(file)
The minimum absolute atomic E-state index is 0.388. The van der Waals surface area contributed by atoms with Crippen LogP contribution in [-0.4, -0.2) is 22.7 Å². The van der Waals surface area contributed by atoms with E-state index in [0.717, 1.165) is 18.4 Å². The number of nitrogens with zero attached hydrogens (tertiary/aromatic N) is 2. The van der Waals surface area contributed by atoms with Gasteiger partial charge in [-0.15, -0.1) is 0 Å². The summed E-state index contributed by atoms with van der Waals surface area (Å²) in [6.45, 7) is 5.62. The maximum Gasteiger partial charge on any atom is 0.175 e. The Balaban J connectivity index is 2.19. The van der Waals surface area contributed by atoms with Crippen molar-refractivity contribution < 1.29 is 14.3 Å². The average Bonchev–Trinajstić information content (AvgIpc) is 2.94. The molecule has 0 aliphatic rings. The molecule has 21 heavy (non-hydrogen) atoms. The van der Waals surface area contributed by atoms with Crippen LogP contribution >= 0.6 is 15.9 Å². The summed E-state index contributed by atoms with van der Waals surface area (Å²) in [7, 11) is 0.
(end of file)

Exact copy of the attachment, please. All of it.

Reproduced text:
The minimum absolute atomic E-state index is 0.388. The van der Waals surface area contributed by atoms with Crippen LogP contribution in [-0.4, -0.2) is 22.7 Å². The van der Waals surface area contributed by atoms with E-state index in [0.717, 1.165) is 18.4 Å². The number of nitrogens with zero attached hydrogens (tertiary/aromatic N) is 2. The van der Waals surface area contributed by atoms with Gasteiger partial charge in [-0.15, -0.1) is 0 Å². The summed E-state index contributed by atoms with van der Waals surface area (Å²) in [6.45, 7) is 5.62. The maximum Gasteiger partial charge on any atom is 0.175 e. The Balaban J connectivity index is 2.19. The van der Waals surface area contributed by atoms with Crippen molar-refractivity contribution < 1.29 is 14.3 Å². The average Bonchev–Trinajstić information content (AvgIpc) is 2.94. The molecule has 0 aliphatic rings. The molecule has 21 heavy (non-hydrogen) atoms. The van der Waals surface area contributed by atoms with Crippen LogP contribution >= 0.6 is 15.9 Å². The summed E-state index contributed by atoms with van der Waals surface area (Å²) in [7, 11) is 0.